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Japanese Breakfast brings joyous sounds of “Jubilee” to Minneapolis

The indie-pop band played the Mainroom at First Avenue on Sunday, Sept. 19.
Image by Ethan Fine
Michelle Zauner, lead singer of Japanese Breakfast, looks out into the crowd during the opening song of the band’s concert at First Avenue, Sunday, Sept. 19. The show is a part of the band’s 2021 Jubilee tour.

“Feel free to close your eyes and float away with me,” Toronto-based musician Luna Li , also known as Hannah Kim, told the eager crowd.

Holding the butterfly guitar she explained was acquired through a man she met via a Facebook music group, Kim moved around the First Avenue Mainroom in a custom silver jacket on Sept. 19 as she opened for indie-pop sensation Japanese Breakfast.

This wasn’t the kind of concert where you scream along to every lyric at the top of your lungs, your ears filled with the shouts of every individual nearby. Instead, it was the type of show that called for passionate head nods and soft sways, collective crowd movements that emulated the charged, whimsical energy both Luna Li and Japanese Breakfast projected onstage.

Between the beautiful instrumentals and her signature airy vocals, Kim captivated the crowd. And although her performance of hits from the “jams” EP were lovely, the highlight of the set for me was when she gently lowered herself to the ground in the middle of a song, folding her body onto the stage and resting her cheek upon the ground for a moment.

“I like the vulnerability that the person who’s on stage is exhibiting because a lot of us desire to be able to feel that vulnerable and express that freely, but it’s a huge and bold choice to do that,” attendee Laci McBride said, discussing what she enjoys most about live performances.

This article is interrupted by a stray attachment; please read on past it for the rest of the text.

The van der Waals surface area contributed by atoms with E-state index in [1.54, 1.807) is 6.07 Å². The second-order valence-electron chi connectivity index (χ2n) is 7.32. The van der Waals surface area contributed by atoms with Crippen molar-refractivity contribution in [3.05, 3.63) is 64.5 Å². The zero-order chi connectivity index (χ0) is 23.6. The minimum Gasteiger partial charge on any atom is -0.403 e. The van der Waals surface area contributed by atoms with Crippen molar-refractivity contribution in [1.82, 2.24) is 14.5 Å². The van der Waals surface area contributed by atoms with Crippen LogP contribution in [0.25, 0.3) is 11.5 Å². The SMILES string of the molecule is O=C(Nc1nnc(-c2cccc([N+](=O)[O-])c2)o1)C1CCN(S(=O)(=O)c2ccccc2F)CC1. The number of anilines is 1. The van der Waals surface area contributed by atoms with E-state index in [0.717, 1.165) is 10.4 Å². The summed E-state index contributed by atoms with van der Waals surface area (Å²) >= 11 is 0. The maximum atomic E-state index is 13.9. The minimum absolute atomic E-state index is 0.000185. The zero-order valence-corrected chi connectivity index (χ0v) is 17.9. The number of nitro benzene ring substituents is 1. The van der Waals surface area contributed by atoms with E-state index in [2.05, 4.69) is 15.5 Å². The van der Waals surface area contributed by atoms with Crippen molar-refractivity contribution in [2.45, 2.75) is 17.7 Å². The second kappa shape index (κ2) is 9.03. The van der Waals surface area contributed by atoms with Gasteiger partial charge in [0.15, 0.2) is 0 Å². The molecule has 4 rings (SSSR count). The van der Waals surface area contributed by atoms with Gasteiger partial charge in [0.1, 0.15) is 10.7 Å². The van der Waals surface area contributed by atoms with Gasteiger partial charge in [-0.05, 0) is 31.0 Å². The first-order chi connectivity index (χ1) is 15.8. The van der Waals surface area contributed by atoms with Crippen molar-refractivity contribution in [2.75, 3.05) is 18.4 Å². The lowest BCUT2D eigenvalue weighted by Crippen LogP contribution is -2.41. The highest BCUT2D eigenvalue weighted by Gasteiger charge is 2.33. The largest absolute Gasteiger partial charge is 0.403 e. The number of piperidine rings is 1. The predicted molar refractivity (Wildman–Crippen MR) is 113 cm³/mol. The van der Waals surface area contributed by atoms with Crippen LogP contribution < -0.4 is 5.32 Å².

Decked out in a shimmery, sequined ensemble complete with puffy structured shoulders, Japanese Breakfast frontwoman Michelle Zauner had the bold aspect down as she opened the show with “Paprika” from “Jubilee”.

“Jubilee” is different from previous Japanese Breakfast albums; bolder and laced with enthusiasm, it’s a stark contrast to the heavier, grief-tinged “Psychopomp” and “Soft Sounds from Another Planet.”

The masked crowd, composed primarily of twenty-somethings outfitted in everything from pastel band merchandise to a stunning tiered tulle dress, was packed tightly into the venue, standing shoulder-to-shoulder on the main floor and on the second-floor balcony.

Audience members remained largely quiet at times throughout the night, not for lack of interest but rather to leave room for a sort of silent appreciation of Zauner’s lyrics and the intimacy of her performance style. When she sings, the barriers between audience member and performer seem to dissipate, leaving the listener clinging to every word and synthy beat.

Apart from her soaring vocals, which happen to be punchy in just the right places, Zauner was accompanied by a six-piece band onstage. At one point, she was hitting a gong. At another, she sat down at the piano. Zauner kept the energy steady throughout, boosted by numerous saxophone solos.

From older classics like “The Woman That Loves You” to a cover of Little Big League’s “Boyish,” Japanese Breakfast hit it all. Zauner also treated fans to a live performance of “Glider,” Japanese Breakfast’s contribution to the recently released soundtrack of the video game Sable.

While the night ended on a high note with a two-song encore of “Posing for Cars” and “Diving Woman,” it was evident that the crowd was left satisfied but also wanting more — an indication of Zauner’s lasting impact on her audience.

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